Feb 23, 2014 · 10:30 AM
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Byfacing life honestly, then thinking about it rationally and in perspective, Epictetus laid down much of what we might call existentialism today.
Because he was largely helpless (a crippled Greek slave in ancient Rome) he came to divide all human endeavors into two categories.
1. ThingsYOU CAN CHANGE and
2. Things you CANNOT change.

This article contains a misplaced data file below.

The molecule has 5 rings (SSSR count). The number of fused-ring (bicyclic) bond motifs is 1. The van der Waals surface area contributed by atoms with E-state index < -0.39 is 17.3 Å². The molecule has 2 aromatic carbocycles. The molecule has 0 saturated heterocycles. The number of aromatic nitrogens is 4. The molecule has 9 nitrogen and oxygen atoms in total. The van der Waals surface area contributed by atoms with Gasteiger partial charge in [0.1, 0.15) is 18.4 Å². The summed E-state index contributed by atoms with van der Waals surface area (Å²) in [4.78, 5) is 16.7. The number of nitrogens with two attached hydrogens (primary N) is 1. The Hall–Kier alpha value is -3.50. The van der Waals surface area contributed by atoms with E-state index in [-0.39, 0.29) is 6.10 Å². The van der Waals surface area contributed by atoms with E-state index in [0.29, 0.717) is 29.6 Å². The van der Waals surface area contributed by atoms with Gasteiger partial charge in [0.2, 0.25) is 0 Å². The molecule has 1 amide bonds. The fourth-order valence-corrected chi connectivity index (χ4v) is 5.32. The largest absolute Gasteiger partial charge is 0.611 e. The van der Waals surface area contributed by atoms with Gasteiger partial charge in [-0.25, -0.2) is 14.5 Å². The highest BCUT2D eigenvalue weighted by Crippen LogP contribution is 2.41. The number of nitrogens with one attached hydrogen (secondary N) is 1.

From there he advises us on how to decide where to place our short lives and little energies.
Although he is seldom mentioned today, his name was a household word in 19th Century educated America. His thoughts can be seen in the practical advice of George Washington's Rules of Civility, Shakespeare's Polonius and modern cognitive psychotherapy.
His manual for living (The Enchiridion) advices us on how to think about everything in life. The Discourses is how to behave in various areas such as family, friends, strangers and even the gods.
His is a totally different path from that of C.S. Lewis.